Customers ask for more choice than they want

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More Choice == Good, Right?

It seems logical: people who buy stuff want choice (lots and lots of it.) We’ve built buying models, stores, and services that ensure that customers can buy whatever they want, whenever they want, and (almost) whereever they want. But giving someone a near-infinite number of choices doesn’t always help to buy faster or to be more confident – it often stops the buying process in its tracks.

Too much choice overloads a buyer (or browser) – see the classic Jam Experiment – and prevents them from getting to your ultimate goal. You want customers to buy your product or service, become a happily served customer who understands why that product or service is important to them, and agrees with the job that they hired you for. That job is to provide that product or service at what they perceive to be the “right” price.

A simple idea with broad implications

Here’s one solution to try: remove choice from buyers whenever possible. This sounds a bit draconian, but think of it in light of Clay Shirky’s advice to avoid filter failure. Shirky advises us to get better filters and not worry about having too much information. The best designed products and services do exactly that: either limit what they can do, and let you know it up front; or hide their complexity to be revealed in context for the buyer (or customer) who wants and needs that extra information. This is a user experience version of the concept of information hiding, abstracting the unnecessary details until they are needed.

What does limited choice enable?

Limiting choice results in mass market products because if you do it right you’ve achieved 80% of the functionality or benefit of the big idea, using only 20% of the complexity. Limited (and smart) choices result in a natural monopoly at scale, and improve sales or the speed of the sales cycle. Think of iPhone, Southwest Airlines, and Uber – these are all businesses that provide a well designed product or service, do what they do really well – and don’t try to serve the whole market.

Limiting choice also creates dissatisfaction for some people – they want it all, and would prefer no limitations. Android, Private Charter Service, and Private Car Sharing are great examples of these options, and I don’t want to imply that they are not good options – just that the addition of choice also often adds complexity and cost. Adding choice in these situations forces the user to make more decisions, often resulting in a slower sales cycle or an increased likelihood that the end user experience will be variable 😉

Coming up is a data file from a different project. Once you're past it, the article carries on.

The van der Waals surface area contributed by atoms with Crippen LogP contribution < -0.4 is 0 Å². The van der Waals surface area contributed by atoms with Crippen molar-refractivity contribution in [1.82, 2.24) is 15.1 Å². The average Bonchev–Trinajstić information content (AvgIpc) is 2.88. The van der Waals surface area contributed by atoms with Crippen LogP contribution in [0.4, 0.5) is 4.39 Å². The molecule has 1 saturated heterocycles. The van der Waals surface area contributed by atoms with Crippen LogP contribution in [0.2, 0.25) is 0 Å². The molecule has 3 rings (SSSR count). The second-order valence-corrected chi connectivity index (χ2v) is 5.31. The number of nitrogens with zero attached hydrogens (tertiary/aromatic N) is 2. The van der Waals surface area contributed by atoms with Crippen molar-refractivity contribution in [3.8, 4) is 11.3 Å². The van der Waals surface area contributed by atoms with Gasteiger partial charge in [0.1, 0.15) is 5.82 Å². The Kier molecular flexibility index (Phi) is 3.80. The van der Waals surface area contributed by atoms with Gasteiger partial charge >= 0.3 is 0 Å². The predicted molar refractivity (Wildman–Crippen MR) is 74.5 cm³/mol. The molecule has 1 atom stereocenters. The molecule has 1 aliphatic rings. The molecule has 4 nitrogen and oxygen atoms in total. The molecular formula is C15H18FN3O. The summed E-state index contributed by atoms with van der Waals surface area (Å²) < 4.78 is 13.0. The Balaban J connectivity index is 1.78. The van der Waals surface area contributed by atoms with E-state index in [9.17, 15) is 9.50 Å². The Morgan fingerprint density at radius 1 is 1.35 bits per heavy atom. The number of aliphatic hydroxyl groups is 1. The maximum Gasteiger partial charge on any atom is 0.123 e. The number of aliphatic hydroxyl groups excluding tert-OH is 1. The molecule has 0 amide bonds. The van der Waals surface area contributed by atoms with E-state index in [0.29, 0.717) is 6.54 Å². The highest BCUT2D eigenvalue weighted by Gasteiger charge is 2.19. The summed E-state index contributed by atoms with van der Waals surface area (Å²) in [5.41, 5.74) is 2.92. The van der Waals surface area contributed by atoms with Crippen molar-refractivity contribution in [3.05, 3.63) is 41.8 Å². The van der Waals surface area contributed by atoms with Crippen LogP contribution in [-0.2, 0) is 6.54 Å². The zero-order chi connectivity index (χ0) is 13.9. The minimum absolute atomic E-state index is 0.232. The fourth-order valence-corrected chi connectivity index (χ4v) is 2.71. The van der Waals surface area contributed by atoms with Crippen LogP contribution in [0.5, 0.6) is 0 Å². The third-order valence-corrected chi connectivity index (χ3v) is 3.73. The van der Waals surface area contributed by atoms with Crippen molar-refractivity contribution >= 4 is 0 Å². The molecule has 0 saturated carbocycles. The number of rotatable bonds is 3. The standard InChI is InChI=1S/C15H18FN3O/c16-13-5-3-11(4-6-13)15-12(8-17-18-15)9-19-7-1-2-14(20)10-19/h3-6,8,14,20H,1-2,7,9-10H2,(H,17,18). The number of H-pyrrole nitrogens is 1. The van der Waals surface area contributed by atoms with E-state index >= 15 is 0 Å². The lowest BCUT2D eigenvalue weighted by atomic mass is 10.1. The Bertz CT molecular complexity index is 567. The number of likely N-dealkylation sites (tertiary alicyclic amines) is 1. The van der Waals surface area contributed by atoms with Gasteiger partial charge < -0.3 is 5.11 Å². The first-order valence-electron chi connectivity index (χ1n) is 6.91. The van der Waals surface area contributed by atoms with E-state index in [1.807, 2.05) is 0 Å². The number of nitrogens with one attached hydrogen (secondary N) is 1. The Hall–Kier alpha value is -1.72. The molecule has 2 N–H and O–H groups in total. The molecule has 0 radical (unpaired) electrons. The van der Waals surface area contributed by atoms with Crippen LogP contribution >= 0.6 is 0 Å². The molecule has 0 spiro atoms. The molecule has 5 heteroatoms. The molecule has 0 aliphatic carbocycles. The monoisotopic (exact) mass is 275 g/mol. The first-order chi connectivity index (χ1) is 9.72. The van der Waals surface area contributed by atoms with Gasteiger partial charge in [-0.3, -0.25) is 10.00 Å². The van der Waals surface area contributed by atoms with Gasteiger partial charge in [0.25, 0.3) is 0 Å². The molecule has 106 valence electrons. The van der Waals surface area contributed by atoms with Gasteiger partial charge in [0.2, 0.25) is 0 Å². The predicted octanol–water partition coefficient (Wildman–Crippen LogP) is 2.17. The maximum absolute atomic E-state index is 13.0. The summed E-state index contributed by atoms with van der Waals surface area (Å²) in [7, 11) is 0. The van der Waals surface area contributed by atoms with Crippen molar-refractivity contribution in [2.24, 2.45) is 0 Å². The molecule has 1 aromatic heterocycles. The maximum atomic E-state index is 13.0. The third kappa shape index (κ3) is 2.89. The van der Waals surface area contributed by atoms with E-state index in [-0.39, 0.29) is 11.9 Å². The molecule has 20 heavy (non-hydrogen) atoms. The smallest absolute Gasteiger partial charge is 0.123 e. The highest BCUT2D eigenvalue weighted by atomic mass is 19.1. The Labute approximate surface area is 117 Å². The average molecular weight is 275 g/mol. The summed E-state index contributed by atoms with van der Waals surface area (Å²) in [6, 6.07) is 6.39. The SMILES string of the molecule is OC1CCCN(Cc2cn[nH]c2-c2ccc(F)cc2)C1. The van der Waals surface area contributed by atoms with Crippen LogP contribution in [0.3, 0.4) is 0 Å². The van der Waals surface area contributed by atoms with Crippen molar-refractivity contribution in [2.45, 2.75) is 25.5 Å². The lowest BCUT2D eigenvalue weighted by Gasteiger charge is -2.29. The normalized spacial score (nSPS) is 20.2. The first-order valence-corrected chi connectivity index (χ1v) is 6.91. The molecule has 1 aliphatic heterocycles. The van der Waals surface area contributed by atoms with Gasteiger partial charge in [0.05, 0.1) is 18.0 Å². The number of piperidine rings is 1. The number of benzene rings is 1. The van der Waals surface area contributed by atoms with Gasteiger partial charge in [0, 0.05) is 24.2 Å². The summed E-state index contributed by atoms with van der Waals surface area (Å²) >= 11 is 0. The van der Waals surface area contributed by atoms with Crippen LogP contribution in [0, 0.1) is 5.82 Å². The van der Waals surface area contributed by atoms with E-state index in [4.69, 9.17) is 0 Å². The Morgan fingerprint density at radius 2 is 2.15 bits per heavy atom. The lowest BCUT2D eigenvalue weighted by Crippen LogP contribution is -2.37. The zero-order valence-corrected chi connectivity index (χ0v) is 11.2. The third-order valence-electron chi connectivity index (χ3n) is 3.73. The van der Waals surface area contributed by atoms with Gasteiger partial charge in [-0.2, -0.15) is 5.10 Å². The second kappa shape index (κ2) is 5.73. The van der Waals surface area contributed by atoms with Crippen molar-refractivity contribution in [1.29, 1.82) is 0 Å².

When you should you embrace as much choice as possible?

If you’re not trying to create a natural monopoly or want to create a service that offers as much choice as possible, a business that promotes “long tail” options – or those that individually do not offer enough profit to survive but when aggregated offer excellent potential – is a strong option. If the ideas are hard to bundle (think different kinds of books or music), might be handmade or limited production (like in Etsy), then providing a marketplace with as much choice as possible will help.

Adding choice can create chaos and a longer buying cycle. For the right business it will also unlock different buyers than the mass-market opportunity. So what about the compelling idea that more choice results in better informed buyers? Buyers who want this information will ask for it – provide this to them in context and try to avoid overloading people who don’t ask – until they need it.

What’s the desired outcome of the right amount of choice?

Matching available choice with the type of business you’re running is important. Too much choice and too little interest on behalf of buyers to determine why they should choose one option over another will just drive buyers away. Too little choice and not enough obvious utility (usually, 9x as much) will discourage existing users of other products and services from switching to your point of view.

The right amount of choice will bring:

  • faster buying cycles
  • more well-informed customers (when they want to be informed) who get what they want when they need it
  • happier buyers and happier sellers

When you can listen to any music, how do you choose?

I’m listening to Spotify today (Head and the Heart, if you’re wondering), and I realized that the explosion of music choices (in a day, I might listen to Pandora, Turntable, Grooveshark, KEXP Radio here in Seattle, or any one of a number of sources of music) hasn’t made it much easier to pick what I’d like to listen to at the time I’d like to listen to it.

True – the recommendations of friends and the ability to pick almost any song or album at any moment has given us an almost infinite ability to listen. And it has also given us an almost infinite menu of choices. I’m late to the party on this one, and I’m really enjoying the combination of Spotify when combined with to curate music I might like based on my choices. It leads me to believe that the next step in app development and service development overall is the shift from mass customization to real personalization based on behavior.

Why should we care? Because too much choice can be paralyzing and prevent you from acting. Barry Schwartz is a psychologist who studies the effect of choice – here’s his TED talk on the effects of too much choice on our overall happiness.

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